Dead End: The Show We’ve Been Waiting For


Season 2’s poster of Dead End featuring Barney and Norma (Netflix)

In recent years, LGBTQIA+ representation in the media has grown, especially in cartoons and animated series. Shows like She-Ra and The Owl House have done an incredible job of bringing queer characters into the spotlight, something that is especially important in kids media; however, I find that in these shows, the writing, humor, and plot is often more targeted towards a young adult audience and less towards kids under the age of 10. There is one show, though, that remains underappreciated in the field of children’s animation that succeeds in appealing to the latter audience: Dead End: Paranormal Park.

Season one of Dead End: Paranormal Park, or Dead End for short, is about two teens (Barney and Norma) navigating their first job experience at a thrill-inducing, mystery-filled theme park. The park is a tribute to Pauline Phenix, a deceased fictional celebrity who emanates the persona of a drag queen. Throughout the season Barney and Norma are joined by Barney’s dog Pugsly and a 1000-year-old demon as they fight zombies, ghosts, and game show hosts.

What I love about Dead End is how the show highlights the characters’ identities without making them the entire plot, mainly with Barney being trans-masculine. While Barney’s identity is made very clear, it is not the main focus of the series; Dead End explores Barney as a fully rounded character and not just as a trans teen. We see him as an older brother, a friend, and most importantly just as a teenager. We see him develop a crush, work his first job, and struggle with his parental relationships. This point was really driven home in a scene where Barney comes out to Norma. “I’m trans, Norma,” he says. “Everyone at school knows, and everyone at home knows, and being here, it’s like a whole new place. I can just be Barney.” This is not the voice of a trans teen struggling to find his identity; this is the voice of someone who wants to be a person not fully defined by their trans identity. 

Dead End also offers one of the most diverse casts of characters in a children’s animated show. With Barney being trans and gay, Norma being Pakistani-American as well as autistic, and two other teenage workers at the park, Lincoln and Badyah, being Vietnamese-American and Iranian-American respectively, this story paints an accurate, inclusive representation of the mixed, queer, and neurodivergent identities of today.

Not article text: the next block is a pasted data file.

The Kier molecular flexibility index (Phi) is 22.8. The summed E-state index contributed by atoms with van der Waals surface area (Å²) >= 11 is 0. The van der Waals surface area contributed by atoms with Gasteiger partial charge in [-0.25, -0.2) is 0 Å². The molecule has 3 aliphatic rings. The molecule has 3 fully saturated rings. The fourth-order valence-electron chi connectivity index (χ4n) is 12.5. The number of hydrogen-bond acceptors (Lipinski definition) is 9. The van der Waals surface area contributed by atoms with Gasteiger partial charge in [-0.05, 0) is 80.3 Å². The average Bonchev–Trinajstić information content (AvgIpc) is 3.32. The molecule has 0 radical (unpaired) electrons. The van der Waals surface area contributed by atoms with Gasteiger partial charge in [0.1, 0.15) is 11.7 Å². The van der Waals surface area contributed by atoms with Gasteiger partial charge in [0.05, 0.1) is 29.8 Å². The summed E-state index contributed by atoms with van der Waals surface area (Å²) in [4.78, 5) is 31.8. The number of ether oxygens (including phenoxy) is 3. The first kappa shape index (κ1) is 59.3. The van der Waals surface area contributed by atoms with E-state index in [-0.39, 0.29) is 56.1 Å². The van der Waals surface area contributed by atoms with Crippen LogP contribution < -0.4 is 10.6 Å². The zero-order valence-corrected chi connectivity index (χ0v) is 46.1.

Season One was an absolute masterpiece of animation, so when Season Two of Dead End: Paranormal Park released on October 13, it’s needless to say I was extremely excited to see how the story would continue; and let me tell you, it did not disappoint. As an avid watcher of anything animated, I am in awe of what this show has done. With the second season, Dead End thickens a plot so intriguing you can’t help but watch one episode after the other until you realize the season is over. For a show that only had a four month break between the release of Season One and that of Season Two, everything is beautifully crafted. From the storyline to the character development, this show gets absolutely everything right. 

This is not the voice of a trans teen struggling to find his identity; this is the voice of someone who wants to be a person not fully defined by their trans identity.

The development of each character gets a heavy focus on this season, which made me incredibly happy because I got to see moments on screen that were representative of real life. Barney finds a gym where he doesn’t have to answer questions about his appearance or his weight or his binder, a comfort that is sometimes hard to find for trans individuals. Norma realizes she’s bisexual and struggles with coming out to her mom, leading to a conversation about coming out to Asian parents. This season was scattered with the concept of maintaining boundaries within relationships, whether they be romantic, platonic, or familial. The characters of Dead End seem like people you could meet in your everyday life; I saw this through Lincoln trying and failing to land acting parts, Norma having an overstimulation-based panic attack, and even through Courtney, a demon, trying to figure out where she’s from. The characters’ internal struggles with identity and relationships turn them into people you can understand and root for because many audience members see parts of themselves in the show. 

In the Tatler poll I asked, “Have you ever seen a trans character in a kids TV show?” Out of 104 respondents, only 26% said they had. This is why shows like Dead End – that simultaneously cater to a younger audience but remain suitable for anyone to watch – are important: It’s hard in today’s world to find a series that has gender, race, and sexuality diversity ingrained in the show without it being the entire plot. There are other shows that do this well, but don’t have a plot entirely understandable for younger ages. Overall, I think that Dead End is an absolute gem in the ever-evolving world of animation, so if you’re looking for a spooky show with a diverse cast of characters and a truly interesting plot, Dead End: Paranormal Park might just be the show for you.